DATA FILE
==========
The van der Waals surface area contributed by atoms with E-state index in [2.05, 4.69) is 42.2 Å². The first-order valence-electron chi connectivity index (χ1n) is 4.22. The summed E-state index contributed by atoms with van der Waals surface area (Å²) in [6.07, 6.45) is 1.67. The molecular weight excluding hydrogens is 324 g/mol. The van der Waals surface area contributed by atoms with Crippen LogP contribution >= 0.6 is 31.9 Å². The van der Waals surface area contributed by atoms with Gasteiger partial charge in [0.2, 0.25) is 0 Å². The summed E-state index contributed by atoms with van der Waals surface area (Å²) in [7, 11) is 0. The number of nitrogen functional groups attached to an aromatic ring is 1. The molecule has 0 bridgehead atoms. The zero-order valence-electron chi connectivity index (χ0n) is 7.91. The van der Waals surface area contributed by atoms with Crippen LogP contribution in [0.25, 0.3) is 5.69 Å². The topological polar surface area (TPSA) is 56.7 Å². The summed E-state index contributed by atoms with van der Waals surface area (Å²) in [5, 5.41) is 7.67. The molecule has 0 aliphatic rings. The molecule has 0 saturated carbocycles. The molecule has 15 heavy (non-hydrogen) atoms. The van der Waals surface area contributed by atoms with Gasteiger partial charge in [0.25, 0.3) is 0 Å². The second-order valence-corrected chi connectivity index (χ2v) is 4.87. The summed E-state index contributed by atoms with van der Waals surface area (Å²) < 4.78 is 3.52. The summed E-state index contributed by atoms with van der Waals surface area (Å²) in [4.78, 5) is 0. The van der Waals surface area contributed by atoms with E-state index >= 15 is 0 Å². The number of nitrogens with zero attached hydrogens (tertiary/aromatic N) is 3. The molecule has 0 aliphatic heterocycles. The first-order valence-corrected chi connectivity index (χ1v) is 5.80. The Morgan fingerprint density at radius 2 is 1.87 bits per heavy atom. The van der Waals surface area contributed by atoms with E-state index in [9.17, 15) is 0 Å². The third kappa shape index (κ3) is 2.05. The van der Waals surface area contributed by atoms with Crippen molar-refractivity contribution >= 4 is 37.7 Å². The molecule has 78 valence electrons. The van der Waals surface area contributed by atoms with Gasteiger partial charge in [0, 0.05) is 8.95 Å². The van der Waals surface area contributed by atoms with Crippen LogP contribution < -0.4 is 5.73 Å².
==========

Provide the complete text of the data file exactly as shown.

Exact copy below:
The van der Waals surface area contributed by atoms with E-state index in [2.05, 4.69) is 42.2 Å². The first-order valence-electron chi connectivity index (χ1n) is 4.22. The summed E-state index contributed by atoms with van der Waals surface area (Å²) in [6.07, 6.45) is 1.67. The molecular weight excluding hydrogens is 324 g/mol. The van der Waals surface area contributed by atoms with Crippen LogP contribution >= 0.6 is 31.9 Å². The van der Waals surface area contributed by atoms with Gasteiger partial charge in [0.2, 0.25) is 0 Å². The summed E-state index contributed by atoms with van der Waals surface area (Å²) in [7, 11) is 0. The number of nitrogen functional groups attached to an aromatic ring is 1. The molecule has 0 bridgehead atoms. The zero-order valence-electron chi connectivity index (χ0n) is 7.91. The van der Waals surface area contributed by atoms with Crippen LogP contribution in [0.25, 0.3) is 5.69 Å². The topological polar surface area (TPSA) is 56.7 Å². The summed E-state index contributed by atoms with van der Waals surface area (Å²) in [5, 5.41) is 7.67. The molecule has 0 aliphatic rings. The molecule has 0 saturated carbocycles. The molecule has 15 heavy (non-hydrogen) atoms. The van der Waals surface area contributed by atoms with Gasteiger partial charge in [0.25, 0.3) is 0 Å². The second-order valence-corrected chi connectivity index (χ2v) is 4.87. The summed E-state index contributed by atoms with van der Waals surface area (Å²) < 4.78 is 3.52. The summed E-state index contributed by atoms with van der Waals surface area (Å²) in [4.78, 5) is 0. The van der Waals surface area contributed by atoms with E-state index >= 15 is 0 Å². The number of nitrogens with zero attached hydrogens (tertiary/aromatic N) is 3. The molecule has 0 aliphatic heterocycles. The first-order valence-corrected chi connectivity index (χ1v) is 5.80. The Morgan fingerprint density at radius 2 is 1.87 bits per heavy atom. The van der Waals surface area contributed by atoms with E-state index in [9.17, 15) is 0 Å². The third kappa shape index (κ3) is 2.05. The van der Waals surface area contributed by atoms with Crippen molar-refractivity contribution >= 4 is 37.7 Å². The molecule has 78 valence electrons. The van der Waals surface area contributed by atoms with Gasteiger partial charge in [0, 0.05) is 8.95 Å². The van der Waals surface area contributed by atoms with Crippen LogP contribution < -0.4 is 5.73 Å².